2. Go the the "Series" tab and select "Add" from the Series box. Then click on the far right square in the "X Values" box. This will enable the selection of data from the spreadsheet. Select the first value in the -ln(-ln(Pv) column and drag down to the last value. Once this is finished, select the far right box again. The "X Values" have now been selected. Repeat this procedure for the "Y Values" using the V, the wind speed, column. Name the graph and click "Next."

3. Write in a title and X and Y axis labels for the chart and click "Next."

4. Click "Finish." The graph should now be displayed.
Fit the Data
Estimates for Location and Scale The estimates of the location and scale parameters can be obtained by fitting a line to the points on the plot. The slope is an estimate of the scale parameter and the intercept is an estimate of the location parameter.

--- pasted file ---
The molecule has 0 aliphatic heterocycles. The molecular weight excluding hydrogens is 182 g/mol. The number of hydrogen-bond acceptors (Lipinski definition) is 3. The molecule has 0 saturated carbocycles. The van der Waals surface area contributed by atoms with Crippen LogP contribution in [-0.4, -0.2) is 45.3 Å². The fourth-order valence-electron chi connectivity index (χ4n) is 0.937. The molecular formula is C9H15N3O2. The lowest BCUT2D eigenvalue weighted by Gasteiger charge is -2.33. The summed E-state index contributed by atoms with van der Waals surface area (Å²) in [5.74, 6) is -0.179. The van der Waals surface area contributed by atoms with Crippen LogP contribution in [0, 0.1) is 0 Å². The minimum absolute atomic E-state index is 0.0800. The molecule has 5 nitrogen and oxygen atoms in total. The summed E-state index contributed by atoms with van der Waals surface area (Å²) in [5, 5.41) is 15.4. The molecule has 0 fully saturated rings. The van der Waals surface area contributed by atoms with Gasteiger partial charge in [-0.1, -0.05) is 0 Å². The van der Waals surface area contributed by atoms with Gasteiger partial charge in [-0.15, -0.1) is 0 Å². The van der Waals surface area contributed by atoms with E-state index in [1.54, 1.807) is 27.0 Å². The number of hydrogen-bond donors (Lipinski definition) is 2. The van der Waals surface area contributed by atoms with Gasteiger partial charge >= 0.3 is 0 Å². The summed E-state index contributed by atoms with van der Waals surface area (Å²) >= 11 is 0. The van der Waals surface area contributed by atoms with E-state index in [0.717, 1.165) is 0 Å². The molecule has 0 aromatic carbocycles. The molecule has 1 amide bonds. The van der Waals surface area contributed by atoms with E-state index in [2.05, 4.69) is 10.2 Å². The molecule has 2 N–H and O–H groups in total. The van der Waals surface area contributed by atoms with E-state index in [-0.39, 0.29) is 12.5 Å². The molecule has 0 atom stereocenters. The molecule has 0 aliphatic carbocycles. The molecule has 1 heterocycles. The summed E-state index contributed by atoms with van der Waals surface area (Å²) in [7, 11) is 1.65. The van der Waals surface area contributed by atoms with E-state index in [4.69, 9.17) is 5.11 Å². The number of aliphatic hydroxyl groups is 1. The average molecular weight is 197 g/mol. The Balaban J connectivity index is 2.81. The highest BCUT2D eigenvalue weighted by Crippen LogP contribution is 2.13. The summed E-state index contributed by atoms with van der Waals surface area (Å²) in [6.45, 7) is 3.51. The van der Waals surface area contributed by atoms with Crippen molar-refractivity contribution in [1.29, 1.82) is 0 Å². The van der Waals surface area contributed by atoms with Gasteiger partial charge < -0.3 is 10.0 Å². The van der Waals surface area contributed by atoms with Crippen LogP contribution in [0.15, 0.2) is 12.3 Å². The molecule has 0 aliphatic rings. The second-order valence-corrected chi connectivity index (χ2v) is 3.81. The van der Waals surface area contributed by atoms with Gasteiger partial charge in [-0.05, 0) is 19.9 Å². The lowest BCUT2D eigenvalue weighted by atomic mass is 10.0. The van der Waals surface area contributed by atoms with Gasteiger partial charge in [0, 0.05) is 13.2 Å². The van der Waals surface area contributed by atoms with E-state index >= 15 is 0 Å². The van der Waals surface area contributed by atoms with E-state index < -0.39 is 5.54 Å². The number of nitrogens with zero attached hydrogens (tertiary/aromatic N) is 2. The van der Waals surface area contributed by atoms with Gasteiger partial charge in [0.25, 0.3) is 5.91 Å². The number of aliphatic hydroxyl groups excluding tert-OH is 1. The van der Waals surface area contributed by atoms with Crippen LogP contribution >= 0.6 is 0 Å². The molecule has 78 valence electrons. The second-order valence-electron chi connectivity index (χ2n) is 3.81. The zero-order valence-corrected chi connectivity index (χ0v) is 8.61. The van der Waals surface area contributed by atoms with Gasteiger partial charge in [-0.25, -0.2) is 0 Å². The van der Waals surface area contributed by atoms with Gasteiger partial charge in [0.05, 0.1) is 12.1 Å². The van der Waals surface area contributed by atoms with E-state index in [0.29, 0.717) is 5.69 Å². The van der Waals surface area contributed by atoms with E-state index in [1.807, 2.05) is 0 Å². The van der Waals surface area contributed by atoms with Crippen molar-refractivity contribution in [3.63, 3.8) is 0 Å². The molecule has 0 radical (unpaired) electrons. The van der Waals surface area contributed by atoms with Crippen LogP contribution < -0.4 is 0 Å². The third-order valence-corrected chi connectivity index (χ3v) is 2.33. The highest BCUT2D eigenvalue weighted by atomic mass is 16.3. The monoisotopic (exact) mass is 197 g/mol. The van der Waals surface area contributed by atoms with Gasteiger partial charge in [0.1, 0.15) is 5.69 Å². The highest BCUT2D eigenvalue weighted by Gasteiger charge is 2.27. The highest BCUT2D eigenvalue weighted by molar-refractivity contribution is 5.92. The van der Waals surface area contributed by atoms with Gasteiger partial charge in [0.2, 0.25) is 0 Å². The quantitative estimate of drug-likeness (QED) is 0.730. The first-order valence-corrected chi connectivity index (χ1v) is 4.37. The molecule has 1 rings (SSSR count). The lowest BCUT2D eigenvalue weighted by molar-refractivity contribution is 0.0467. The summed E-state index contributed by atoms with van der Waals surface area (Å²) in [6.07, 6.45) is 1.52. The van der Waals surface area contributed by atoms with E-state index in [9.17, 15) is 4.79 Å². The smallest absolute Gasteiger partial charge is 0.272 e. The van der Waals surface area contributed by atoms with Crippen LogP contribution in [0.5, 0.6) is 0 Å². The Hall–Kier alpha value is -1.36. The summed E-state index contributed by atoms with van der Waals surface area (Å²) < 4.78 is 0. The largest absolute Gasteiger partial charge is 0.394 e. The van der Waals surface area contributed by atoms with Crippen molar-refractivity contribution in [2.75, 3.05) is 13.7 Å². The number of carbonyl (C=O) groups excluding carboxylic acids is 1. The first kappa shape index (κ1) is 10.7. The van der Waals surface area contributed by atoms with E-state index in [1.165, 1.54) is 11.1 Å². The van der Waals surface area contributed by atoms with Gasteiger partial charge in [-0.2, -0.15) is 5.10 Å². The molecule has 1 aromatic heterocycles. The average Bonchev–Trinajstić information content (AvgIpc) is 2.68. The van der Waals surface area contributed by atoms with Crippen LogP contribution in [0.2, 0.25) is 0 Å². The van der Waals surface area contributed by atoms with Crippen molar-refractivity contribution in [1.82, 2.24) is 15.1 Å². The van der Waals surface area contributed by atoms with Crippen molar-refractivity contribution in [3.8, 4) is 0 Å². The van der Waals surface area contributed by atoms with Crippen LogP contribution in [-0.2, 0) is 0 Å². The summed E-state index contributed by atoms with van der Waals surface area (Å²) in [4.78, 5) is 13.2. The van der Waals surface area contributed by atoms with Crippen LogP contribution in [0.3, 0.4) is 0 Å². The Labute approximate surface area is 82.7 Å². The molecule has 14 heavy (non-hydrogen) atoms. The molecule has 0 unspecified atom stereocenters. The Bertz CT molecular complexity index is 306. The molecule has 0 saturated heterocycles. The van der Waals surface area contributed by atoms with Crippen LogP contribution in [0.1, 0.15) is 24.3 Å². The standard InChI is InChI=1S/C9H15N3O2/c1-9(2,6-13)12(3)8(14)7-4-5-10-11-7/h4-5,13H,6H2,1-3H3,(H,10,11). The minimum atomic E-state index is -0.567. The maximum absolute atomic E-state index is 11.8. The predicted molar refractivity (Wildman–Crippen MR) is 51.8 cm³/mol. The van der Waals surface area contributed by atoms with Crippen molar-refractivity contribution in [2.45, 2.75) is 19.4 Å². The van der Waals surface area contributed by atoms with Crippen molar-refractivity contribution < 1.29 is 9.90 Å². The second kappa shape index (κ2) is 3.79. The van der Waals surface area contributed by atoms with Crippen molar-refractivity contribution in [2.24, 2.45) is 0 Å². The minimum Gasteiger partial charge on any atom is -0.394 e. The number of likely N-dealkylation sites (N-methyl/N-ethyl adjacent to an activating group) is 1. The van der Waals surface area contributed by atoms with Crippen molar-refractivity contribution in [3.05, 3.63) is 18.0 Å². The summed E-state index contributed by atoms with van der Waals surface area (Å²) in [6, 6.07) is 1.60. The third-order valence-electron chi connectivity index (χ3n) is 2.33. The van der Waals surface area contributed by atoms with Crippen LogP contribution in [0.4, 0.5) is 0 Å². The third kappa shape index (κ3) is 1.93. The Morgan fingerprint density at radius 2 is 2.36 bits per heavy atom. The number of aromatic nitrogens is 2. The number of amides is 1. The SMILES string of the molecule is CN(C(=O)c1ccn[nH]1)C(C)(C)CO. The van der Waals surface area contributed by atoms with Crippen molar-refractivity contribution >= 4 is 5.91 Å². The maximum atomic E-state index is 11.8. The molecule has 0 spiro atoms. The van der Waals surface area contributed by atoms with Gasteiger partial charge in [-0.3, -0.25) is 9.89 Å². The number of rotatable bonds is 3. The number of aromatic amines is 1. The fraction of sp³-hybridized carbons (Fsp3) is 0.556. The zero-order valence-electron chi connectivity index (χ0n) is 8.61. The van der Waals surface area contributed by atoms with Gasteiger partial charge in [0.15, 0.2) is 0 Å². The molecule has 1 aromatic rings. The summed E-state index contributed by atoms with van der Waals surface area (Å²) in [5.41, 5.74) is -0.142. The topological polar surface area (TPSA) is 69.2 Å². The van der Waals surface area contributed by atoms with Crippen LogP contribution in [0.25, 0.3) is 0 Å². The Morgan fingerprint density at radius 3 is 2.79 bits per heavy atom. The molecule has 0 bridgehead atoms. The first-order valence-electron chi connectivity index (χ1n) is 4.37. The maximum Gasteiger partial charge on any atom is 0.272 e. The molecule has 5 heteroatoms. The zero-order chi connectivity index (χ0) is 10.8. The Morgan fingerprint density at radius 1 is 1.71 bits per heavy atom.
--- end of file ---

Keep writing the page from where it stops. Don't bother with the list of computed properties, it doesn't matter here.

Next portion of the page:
In Excel, this fitting can be performed by right clicking on the newly created chart and selecting "Add Trendline."

In the "Type" tab, select Linear and under the "Options" tab check to display the equation and the R2 on the chart. Then click "OK."

Values for the Location, Scale and R2 The spreadsheet now shows the graph of V versus ln(-ln(Pv)) along with the equation for the fitted line. It also shows the R2 value for the fit. R2 is the square of the correlation coeffiicent of the points being fit and provides an indication of how well the data are fit by this linear fit. A value of 0 indicates no correlation and a value of 1 indicates perfect positive correlation.

In the example given here, the intercept (i.e., the estimate of the location parameter) is 50.117 and the slope (i.e., the estimate of the scale parameter) is 5.2058. The R2 value is 0.9627.

Estimate Wind Speeds for a Given Return Period Once you have determined that the Gumbel distribution provides an adequate distributional model and have estimated the location and scale parameters, you can estimate the extreme wind speeds for a given return period, R, using the equation:

G(1/(1 - 1/R))